Memorandum of Conversation, Meeting with Lee Sang Hoon, Minister of Defense of Korea (C), July 20, 1989.(Bush Library)
This brief meeting serves to highlight a number of persistent concerns for the bilateral relationship, including continuing Russian military support for North Korea, the need to short up Congressional support for the U.S. military presence in South Korea, and the troubling incidents of anti-Americanism in South Korea.

Memorandum of Conversation, Meeting with President Roh Tae Woo of the Republic of Korea (S), October 17, 1989. (Bush Library)
In this high-level meeting, a number of familiar issues shape the discussion, as well as a new and troubling one. As always, Roh seeks reconfirmation of the U.S. security commitment to South Korea and Asia. Korea's domestic politics remain an issue of concern, with Roh touting the advances made in democratization - claiming the last traces of authoritarianism had been "exterminated" - but also apologizing for the recent trashing of the U.S. ambassador's residence in Seoul by anti-American protesters. Progress was also noted in the trade negotiations between the two nations, though unresolved issues still threatened to elicit Congressional actions that could overflow into the security relationship Even more problematic were diplomatic concerns, as the U.S. was still seeking to get relations with Beijing on track following the Chinese government's forceful repression of the Tiananmen Square protests the previous June. The new and potentially most destabilizing issue was the signs that North Korea was moving to develop nuclear weapons. Bush and Roh again commiserated over the lack of reasonable leaders in North Korea, with Kim Il-Sung enjoying what Roh termed "god-like status," and his sone Kim Chung-Il essentially the number two for all substantive matters.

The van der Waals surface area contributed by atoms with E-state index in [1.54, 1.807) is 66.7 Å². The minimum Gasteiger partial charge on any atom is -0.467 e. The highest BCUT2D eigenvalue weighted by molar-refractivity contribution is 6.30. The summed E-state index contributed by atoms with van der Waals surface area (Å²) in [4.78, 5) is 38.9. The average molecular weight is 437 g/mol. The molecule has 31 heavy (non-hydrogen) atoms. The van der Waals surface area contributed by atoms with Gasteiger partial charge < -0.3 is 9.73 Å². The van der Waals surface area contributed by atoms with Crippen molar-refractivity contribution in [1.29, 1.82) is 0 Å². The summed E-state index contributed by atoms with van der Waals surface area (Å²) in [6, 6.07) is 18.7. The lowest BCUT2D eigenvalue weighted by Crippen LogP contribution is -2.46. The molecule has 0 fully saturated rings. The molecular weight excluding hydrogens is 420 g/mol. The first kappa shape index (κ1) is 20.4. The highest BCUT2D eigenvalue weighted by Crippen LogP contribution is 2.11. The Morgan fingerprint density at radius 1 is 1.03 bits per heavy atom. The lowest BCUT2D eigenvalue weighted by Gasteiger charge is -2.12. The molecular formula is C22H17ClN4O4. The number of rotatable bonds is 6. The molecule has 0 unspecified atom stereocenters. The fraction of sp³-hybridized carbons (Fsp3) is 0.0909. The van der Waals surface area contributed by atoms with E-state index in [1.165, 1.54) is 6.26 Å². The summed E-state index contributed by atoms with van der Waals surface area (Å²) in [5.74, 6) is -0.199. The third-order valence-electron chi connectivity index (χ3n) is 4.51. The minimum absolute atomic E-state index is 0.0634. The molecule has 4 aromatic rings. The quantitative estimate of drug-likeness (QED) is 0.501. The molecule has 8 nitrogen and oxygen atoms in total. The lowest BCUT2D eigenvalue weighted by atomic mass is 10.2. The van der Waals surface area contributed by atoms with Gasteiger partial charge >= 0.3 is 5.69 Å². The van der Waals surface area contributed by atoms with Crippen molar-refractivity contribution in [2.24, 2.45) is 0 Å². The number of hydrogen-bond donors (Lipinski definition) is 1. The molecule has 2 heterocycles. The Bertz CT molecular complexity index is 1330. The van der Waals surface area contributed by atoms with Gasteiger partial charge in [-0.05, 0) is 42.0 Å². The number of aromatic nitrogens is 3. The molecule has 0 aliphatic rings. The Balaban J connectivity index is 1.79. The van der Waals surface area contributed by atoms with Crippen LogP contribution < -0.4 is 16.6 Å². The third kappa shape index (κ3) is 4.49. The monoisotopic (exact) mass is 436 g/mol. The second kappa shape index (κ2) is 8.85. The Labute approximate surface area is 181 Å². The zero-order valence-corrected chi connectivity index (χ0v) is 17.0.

Memorandum of Conversation, Meeting with Roh Tae Woo, President of the Republic of Korea (S), June 6, 1990 (Bush Library)
Recent South Korean talks with Russia and Japan were key topics of note in this meeting between Bush and Roh. Roh had recently held brief but unprecedented postwar talks in San Francisco with Russian leader Mikhail Gorbachev, talks that had drawn the condemnation of North Korea. Roh told Bush that the Russian leader had passed on Kim Il Sung's concerns about U.S. nuclear weapons in South Korea, but Roh had reiterated the agreed "neither confirm nor deny" response. Roh for his part asked Gorbachev to pass on three messages to Pyongyang: that North Korea needs to engage in direct talks with Roh's government; that North Korea had to change its basic attitude towards world affairs and domestic politics; and to stress to Kim Il Sung that South Korea will never seek military superiority. Regarding possible U.S. direct talks with North Korea, Roh said he supported these, provided the U.S. stressed IAEA safeguards [to monitor North Korea's nuclear activities], pressed Pyongyang to prevent terrorist activities, and to abandon their schemes for Korean reunification and engage in constructive dialogue with Seoul. Regarding his visit to Japan, Roh noted that he shared the same basic problem - trade- that the U.S. faced with Tokyo. Further complicating matters was the historical problem of Japan's actions during World War II. Roh said he had frank and sincere talks with Prime Minister Kaifu and the Emperor on this issue, and was able to make progress on related issues, such as the legal status of Korean residents on Japan.

Memorandum of Conversation, Meeting with Roh Tae Woo, President of the Republic of Korea (S), July 2, 1991 (Bush Library)